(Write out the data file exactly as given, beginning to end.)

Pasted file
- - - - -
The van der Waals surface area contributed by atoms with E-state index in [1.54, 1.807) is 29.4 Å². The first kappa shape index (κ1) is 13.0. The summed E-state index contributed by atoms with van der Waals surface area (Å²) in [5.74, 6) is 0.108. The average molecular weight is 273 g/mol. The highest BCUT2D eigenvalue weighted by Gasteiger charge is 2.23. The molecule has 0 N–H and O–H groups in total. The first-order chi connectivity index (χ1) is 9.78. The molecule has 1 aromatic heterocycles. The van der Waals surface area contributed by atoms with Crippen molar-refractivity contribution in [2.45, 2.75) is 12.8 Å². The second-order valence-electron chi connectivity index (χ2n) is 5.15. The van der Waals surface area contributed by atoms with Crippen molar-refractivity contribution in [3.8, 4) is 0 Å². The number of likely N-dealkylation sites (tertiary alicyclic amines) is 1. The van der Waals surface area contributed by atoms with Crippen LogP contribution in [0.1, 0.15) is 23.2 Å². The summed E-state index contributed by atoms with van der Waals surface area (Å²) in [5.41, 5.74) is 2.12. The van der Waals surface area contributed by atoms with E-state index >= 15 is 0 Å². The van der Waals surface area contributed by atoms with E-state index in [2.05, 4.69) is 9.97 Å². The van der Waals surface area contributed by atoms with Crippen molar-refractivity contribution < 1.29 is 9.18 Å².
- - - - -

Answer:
The van der Waals surface area contributed by atoms with E-state index in [1.54, 1.807) is 29.4 Å². The first kappa shape index (κ1) is 13.0. The summed E-state index contributed by atoms with van der Waals surface area (Å²) in [5.74, 6) is 0.108. The average molecular weight is 273 g/mol. The highest BCUT2D eigenvalue weighted by Gasteiger charge is 2.23. The molecule has 0 N–H and O–H groups in total. The first-order chi connectivity index (χ1) is 9.78. The molecule has 1 aromatic heterocycles. The van der Waals surface area contributed by atoms with Crippen molar-refractivity contribution in [2.45, 2.75) is 12.8 Å². The second-order valence-electron chi connectivity index (χ2n) is 5.15. The van der Waals surface area contributed by atoms with Crippen molar-refractivity contribution in [3.8, 4) is 0 Å². The number of likely N-dealkylation sites (tertiary alicyclic amines) is 1. The van der Waals surface area contributed by atoms with Crippen LogP contribution in [0.1, 0.15) is 23.2 Å². The summed E-state index contributed by atoms with van der Waals surface area (Å²) in [5.41, 5.74) is 2.12. The van der Waals surface area contributed by atoms with E-state index >= 15 is 0 Å². The van der Waals surface area contributed by atoms with E-state index in [2.05, 4.69) is 9.97 Å². The van der Waals surface area contributed by atoms with Crippen molar-refractivity contribution < 1.29 is 9.18 Å².